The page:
Lawmakers propose tough rules for surrogate mothers
Women who agree to carry a pregnancy for another woman, popularly known as surrogate mothers, must be at least 25 -years -old and must have given birth to at least one child before entering the agreement.
Also, a surrogate mother who consents to carrying a child on behalf of interested parties to a marriage or couple shall not terminate the pregnancy or have any rights over the child once born.
She shall also be barred from contacting the couple after the birth of the baby as she would have relinquished all parental rights over the child at birth.
These are some of the far-reaching amendments to the Assisted Reproductive Technology Bill 2019 currently in the National Assembly.
The amendments stipulate that couples intending to get a child through the method compensate the surrogate mother for the process of In Vitro Fertilisation (IVF), insurance cover in case of any acts that may lead to death or disability, antenatal care, birth, post-natal care and post delivery care incase of complications.
Performing the procedure
The amendments have been sponsored by the National Assembly’s Health committee chaired by Murang’a County Woman Rep Sabina Chege.
The Bill, which is sponsored by Suba MP Millie Odhiambo-Mabona, was introduced in the National Assembly in March 2019.
“A woman of 25 years or more, who has given birth to at least one child and who understands the rights and obligations accruing under surrogate agreement, may at the request of the couple consent to a process of assisted reproduction for purposes of surrogate motherhood,” reads a proposed amendment to the Bill.
Debate on the Bill is expected to start once MPs who are on recess resume sittings on Tuesday next week.
A similar Bill, known as the Reproductive Healthcare Bill, 2019, sponsored by Nakuru Senator Susan Kihika, is also currently being debated in the Senate.
The Senate Bill, which advocates for “legal and accessible safe abortion”, adolescent-friendly “family planning” services, surrogacy, test-tube babies and even comprehensive sexuality education for children, has been opposed by the Ministry of Health, the Church and Non- Governmental Organisations (NGOs).
Sabina’s committee has proposed that an assisted reproductive technology expert licensed by the Assisted Reproductive Technology Directorate, not an ordinary medical doctor, should be the one to perform the procedure.
The proposed directorate will have powers to develop standards, regulations and guidelines on assisted reproductive technology.
It will also have powers to advise the Health Cabinet Secretary on matters relating to the treatment and care of persons undergoing assisted reproductive technology.
Legislators proposed that fines not exceeding Sh5 million, imprisonment for a term not exceeding five years, or both, be imposed not only on those who commercialise the procedures but those who perform the surgery without seeking consent of the parties involved.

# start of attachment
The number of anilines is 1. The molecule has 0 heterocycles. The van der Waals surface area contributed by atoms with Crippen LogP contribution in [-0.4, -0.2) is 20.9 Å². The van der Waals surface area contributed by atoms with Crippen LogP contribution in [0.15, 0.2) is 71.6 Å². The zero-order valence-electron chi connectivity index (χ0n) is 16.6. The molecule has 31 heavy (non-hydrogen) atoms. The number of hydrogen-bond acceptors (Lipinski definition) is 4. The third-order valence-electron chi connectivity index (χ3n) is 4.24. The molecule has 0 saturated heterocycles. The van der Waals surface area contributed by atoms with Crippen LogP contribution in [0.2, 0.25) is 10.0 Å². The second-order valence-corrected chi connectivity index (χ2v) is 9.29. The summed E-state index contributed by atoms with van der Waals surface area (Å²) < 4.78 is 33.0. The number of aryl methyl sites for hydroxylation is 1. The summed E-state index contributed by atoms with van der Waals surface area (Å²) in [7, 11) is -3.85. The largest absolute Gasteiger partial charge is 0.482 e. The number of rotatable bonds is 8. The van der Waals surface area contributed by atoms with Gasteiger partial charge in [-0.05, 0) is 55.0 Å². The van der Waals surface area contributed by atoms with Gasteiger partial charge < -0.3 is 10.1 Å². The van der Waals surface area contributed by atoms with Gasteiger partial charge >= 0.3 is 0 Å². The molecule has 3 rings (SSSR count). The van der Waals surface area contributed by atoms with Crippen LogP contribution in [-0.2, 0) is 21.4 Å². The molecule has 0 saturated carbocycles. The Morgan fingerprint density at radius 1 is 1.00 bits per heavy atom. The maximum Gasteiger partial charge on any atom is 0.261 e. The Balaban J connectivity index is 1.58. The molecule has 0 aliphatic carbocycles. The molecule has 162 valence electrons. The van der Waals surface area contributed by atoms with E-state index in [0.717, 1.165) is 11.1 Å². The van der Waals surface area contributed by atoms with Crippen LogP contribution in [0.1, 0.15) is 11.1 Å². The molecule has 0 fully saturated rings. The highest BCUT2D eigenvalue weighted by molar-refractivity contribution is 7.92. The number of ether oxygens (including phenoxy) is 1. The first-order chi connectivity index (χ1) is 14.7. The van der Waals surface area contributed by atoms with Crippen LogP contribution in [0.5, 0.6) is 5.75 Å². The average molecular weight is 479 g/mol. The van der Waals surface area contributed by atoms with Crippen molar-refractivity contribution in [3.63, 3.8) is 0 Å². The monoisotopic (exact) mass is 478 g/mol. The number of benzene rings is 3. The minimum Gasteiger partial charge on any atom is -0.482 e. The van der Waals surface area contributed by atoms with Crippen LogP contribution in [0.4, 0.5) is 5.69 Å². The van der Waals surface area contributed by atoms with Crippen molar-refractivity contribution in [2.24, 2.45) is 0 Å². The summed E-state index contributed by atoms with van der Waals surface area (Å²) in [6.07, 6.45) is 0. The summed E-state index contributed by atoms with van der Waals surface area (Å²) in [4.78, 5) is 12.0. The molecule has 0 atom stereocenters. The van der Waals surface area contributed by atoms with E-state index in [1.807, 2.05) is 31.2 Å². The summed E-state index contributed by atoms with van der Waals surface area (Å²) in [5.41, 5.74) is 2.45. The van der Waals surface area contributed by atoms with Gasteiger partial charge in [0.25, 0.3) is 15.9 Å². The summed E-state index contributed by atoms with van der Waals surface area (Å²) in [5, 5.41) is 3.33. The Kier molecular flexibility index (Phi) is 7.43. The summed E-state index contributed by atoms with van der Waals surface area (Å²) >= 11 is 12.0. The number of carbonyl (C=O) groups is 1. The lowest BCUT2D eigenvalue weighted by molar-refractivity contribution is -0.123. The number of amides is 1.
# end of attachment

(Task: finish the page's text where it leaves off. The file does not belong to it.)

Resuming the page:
The MPs, however, raised concern that the Bill lacks sufficient provisions to deal with pertinent issues arising from the procedure such as provision of commercial surrogacy and compensation mechanisms to ensure the service is not exploitative.
In case of the death or incapacity of any of the parties, the amendments state that the assisted reproductive technology clinics and assisted technology banks should not preserve any human embryos without specific instructions and consent in writing from all the parties seeking the said services.
“An assisted reproductive technology expert shall obtain prior informed and written consent from the parties before providing any assisted reproductive technology service under this Act or any other law,” states the amendment.
The amendments propose that the commissioning couple will be the legal parents of the child born under the surrogacy agreement and will not discriminate against him or her.
In case of multiple pregnancies arising out of a surrogacy agreement, the MPs were categorical that all the children born out of the pregnancy shall belong to the commissioning parents and the rights and obligations for all parties shall vest as if the pregnancy had borne only one child.
But the commissioning parents shall not in any way terminate the consent agreement after the transfer of embryos into the womb of the surrogate mother, the amendments propose.
The committee, however, says there is need to amend Section 11 of the Births and Death Registration Act to be aligned to the Bill to allow registration of children born of assisted reproduction by the commissioning parents, as, currently, registration can only be undertaken with the surrogate mother, a move that has posed great challenges as the biological parents have to undertake a legal adoption process to be registered as parents.
“A child born out of assisted reproductive rights shall have the same legal rights under the Constitution or any other written law as that of a child born through sexual intercourse.
The health and well-being of the children born through the application of assisted human reproductive technologies shall be given priority in all decisions,” reads the amendment.
For a surrogacy agreement to be valid, the MPs proposed that it must be in writing and should include provision for the contact, care and general welfare of the child.
It should also be signed by two witnesses from each of the parents as well as state what happens in case of death or divorce of the parents.